Another interesting creature you might see swimming or snorkeling on St. John is a Stingray. Close to shore you are most likely to see the Caribbean Whiptail Stingray as in the photos, but if you venture further out or snorkel from a boat, you might also see a beautiful spotted eagle ray.


Stingrays have a flat body and one or more barbed stingers (modified from dermal denticles) on the tail, which are used exclusively in self defense. The stinger may reach a length around 14 in, and its underside has two grooves with venom glands. The flattened bodies of stingrays allow them to effectively conceal themselves in their environments. Stingrays do this by agitating the sand and hiding beneath it.


Because their eyes are on top of their bodies and their mouths on the undersides, stingrays cannot see their prey; instead, they use smell and electroreceptors similar to those of sharks. Stingrays feed primarily on molluscs, crabs, lobsters, crayfish, shrimp and occasionally on small fish. Some stingrays’ mouths contain two powerful, shell-crushing plates, while other species only have sucking mouthparts. Stingrays settle on the bottom while feeding, often leaving only their eyes and tails visible. Coral reefs are favorite feeding grounds.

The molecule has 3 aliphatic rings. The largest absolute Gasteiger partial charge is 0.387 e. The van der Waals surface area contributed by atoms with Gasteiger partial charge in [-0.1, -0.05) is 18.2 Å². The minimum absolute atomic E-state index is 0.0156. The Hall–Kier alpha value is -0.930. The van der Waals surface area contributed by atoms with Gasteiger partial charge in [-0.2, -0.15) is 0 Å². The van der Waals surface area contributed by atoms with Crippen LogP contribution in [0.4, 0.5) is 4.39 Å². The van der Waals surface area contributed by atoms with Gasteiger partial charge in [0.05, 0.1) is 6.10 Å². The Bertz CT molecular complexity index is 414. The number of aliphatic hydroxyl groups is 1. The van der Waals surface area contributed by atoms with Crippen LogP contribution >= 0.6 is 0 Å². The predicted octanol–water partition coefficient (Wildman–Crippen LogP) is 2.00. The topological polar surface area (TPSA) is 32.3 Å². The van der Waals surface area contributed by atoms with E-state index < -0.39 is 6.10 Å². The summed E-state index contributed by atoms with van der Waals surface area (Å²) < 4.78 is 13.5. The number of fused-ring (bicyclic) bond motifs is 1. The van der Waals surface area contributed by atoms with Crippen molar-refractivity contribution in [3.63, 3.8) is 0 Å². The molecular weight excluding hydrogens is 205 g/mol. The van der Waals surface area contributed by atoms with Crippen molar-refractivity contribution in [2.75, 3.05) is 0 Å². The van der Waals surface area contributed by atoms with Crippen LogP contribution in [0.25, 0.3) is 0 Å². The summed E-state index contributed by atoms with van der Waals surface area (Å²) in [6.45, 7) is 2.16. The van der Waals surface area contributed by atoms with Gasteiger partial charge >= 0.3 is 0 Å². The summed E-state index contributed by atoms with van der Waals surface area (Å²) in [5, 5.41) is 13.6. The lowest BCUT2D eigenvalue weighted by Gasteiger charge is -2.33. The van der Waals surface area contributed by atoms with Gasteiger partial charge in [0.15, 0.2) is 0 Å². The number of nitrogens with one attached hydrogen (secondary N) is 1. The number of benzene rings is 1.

Are stingrays dangerous? Do stingrays bite?

Stingrays do not aggressively attack humans, though stings do normally occur if a ray is accidentally stepped on. To avoid stepping on a stingray in shallow water, the water should be waded through with a shuffle. Alternatively, before wading, stones can be thrown into the water to scare stingrays away. Contact with the stinger causes local trauma (from the cut itself), pain, swelling, muscle cramps from the venom, and later may result in infection from bacteria or fungi.The injury is very painful, but seldom life-threatening unless the stinger pierces a vital area. In the worst case the barb usually breaks off in the wound, and surgery may be required to remove the fragments.

Fatal stings are very rare, but can happen, most famously in the death of Steve Irwin in 2006, in which the stinger penetrated his thoracic wall, causing massive trauma.